For the fifth consecutive year, the Campaign for Southern Equality (CSE) has reopened applications for its Southern Equality Fund, which provides a pipeline of resources, including direct funding and training, to Southern grassroots advocates who are organizing for LGBTQ equality in their hometowns. Through the Southern Equality Fund, CSE distributes 10% of its budget annually through grassroots grants – projected to total more than $80,000 in 2020 – to support LGBTQ grassroots organizers and direct service providers who work with LGBTQ Southerners.
Over the past five years CSE has awarded more than $250,000 to nearly 300 grassroots Southern groups and organizers across 12 states through Southern Equality Fund grants. Funded projects have included the first LGBTQ Pride event in a small town in Northern Alabama, advocacy work focused on trans Latinx women in rural North Carolina, and rapid response organizing efforts related to immigration rights.
Rev. Jasmine Beach-Ferrara, Executive Director of the Campaign for Southern Equality, said today:
“We believe that organizers on the front lines of the South can transform our region, but they need the funding and support to do so. So while it may seem unusual for a nonprofit like the Campaign for Southern Equality to give out money, it’s central to our analysis around how to equitably and ethically move funding and resources to where they are most needed. The Southern Equality Fund is about creating new circuitry in how money moves around the South. We provide grants for everything from trans-friendly medical services, to food banks, to youth support groups. It’s about responding to basic and urgent needs in our community, but it’s also about investing directly in the next generation of grassroots organizers who are leading these initiatives.”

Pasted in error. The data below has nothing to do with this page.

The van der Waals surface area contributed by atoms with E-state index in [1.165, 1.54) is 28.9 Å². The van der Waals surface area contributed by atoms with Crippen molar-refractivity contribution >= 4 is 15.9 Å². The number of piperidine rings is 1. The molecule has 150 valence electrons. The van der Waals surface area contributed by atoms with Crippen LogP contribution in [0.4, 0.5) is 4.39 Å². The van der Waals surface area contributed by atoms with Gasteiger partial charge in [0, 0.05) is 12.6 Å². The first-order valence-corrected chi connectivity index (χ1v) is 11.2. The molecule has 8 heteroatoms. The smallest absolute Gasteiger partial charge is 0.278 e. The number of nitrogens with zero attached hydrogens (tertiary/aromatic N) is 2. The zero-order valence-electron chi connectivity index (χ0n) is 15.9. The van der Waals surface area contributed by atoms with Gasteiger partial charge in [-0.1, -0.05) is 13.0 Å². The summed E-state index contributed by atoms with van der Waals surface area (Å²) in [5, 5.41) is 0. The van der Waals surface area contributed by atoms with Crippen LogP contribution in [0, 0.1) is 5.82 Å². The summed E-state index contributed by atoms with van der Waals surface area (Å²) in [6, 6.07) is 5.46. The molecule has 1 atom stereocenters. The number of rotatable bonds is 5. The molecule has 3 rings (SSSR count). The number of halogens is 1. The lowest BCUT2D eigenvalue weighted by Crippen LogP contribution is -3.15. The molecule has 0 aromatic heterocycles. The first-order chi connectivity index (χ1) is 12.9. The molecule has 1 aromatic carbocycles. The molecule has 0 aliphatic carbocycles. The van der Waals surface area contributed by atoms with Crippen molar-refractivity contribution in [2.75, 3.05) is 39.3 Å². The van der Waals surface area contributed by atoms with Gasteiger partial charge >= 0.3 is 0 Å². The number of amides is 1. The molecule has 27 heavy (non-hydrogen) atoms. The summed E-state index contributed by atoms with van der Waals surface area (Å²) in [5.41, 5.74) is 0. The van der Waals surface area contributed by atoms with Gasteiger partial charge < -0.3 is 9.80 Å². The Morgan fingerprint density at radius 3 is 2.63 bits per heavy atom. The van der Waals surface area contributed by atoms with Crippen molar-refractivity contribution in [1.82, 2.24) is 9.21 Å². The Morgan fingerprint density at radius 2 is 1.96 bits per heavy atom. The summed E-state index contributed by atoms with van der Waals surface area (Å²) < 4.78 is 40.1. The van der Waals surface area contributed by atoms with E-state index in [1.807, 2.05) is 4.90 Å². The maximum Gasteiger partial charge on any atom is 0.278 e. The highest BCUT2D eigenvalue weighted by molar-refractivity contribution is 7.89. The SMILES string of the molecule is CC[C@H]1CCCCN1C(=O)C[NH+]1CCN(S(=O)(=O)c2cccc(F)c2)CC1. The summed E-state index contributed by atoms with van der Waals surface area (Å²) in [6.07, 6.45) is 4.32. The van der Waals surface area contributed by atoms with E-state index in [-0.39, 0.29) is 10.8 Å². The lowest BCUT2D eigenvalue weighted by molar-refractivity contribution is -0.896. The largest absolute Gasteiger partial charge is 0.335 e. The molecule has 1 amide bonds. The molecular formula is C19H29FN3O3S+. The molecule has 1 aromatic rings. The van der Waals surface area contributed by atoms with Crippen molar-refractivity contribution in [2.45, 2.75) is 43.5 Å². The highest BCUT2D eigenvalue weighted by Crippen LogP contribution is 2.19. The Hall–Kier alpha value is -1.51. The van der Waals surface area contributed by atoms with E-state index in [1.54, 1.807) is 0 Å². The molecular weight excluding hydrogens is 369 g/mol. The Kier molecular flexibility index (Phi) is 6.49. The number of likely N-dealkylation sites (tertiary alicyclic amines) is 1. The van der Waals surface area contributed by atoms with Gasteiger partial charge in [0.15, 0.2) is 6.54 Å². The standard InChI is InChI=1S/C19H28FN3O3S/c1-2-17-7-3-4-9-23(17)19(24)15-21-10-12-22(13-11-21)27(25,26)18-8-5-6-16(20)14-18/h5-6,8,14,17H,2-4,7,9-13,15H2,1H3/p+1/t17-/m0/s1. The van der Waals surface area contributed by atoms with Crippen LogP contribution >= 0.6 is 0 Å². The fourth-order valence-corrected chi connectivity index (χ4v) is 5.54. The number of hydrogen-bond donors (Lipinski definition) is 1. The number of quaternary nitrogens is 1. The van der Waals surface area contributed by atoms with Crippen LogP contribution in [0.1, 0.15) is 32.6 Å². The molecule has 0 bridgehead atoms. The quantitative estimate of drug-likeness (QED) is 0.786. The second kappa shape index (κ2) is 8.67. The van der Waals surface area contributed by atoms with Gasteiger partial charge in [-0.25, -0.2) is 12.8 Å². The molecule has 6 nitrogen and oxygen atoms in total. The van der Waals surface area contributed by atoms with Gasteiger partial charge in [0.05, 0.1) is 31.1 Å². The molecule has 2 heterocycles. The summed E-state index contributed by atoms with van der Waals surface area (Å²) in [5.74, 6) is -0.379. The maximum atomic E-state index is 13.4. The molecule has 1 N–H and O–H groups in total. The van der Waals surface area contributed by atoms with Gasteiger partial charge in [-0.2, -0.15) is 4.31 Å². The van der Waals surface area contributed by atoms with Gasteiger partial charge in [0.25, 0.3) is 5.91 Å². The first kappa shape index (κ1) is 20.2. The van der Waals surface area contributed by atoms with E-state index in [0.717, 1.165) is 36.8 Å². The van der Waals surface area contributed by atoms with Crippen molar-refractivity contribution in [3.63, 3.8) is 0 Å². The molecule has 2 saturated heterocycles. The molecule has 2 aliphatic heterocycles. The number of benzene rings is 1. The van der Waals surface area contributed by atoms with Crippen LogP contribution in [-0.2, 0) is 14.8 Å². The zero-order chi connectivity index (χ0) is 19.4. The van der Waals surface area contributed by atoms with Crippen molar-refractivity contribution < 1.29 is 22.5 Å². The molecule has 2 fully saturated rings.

The South is home to one-third of all LGBTQ Americans, a community that is racially and economically diverse and dispersed across both metro and rural areas in the region. LGBTQ Southerners experience noted disparities in health, particularly related to mental health issues and HIV/AIDS, documented most recently in the 2019 Southern LGBTQ Health Survey. And, despite rising levels of public support for full LGBTQ inclusion in almost every Southern state, anti-LGBTQ legislation proliferates in the region.
The Southern Equality Fund was, in part, born out of a need to address a critical funding gap for LGBTQ Southerners. As recently as 2014, less than 5% of all funding in the LGBTQ movement benefited people living in the region; since then, that percentage has increased significantly to around 25%. This growth is largely due to initiatives like the Out in the South Fund, by Funders for LGBTQ Issues, and increased funding for HIV/AIDS issues in the Deep South. Much of this new infusion of funding has been directed to large metro areas and larger non-profit organizations. The Campaign for Southern Equality, through our Southern Equality Fund, is part of an emerging network of organizations and community funds that focus on filling this gap by funding grassroots leaders, especially those in small towns and rural areas.
Southern grassroots organizers working to promote equality, safety, and/or visibility of LGBTQ people can learn more about the Southern Equality Fund and complete a simple online application for a grant by clicking here.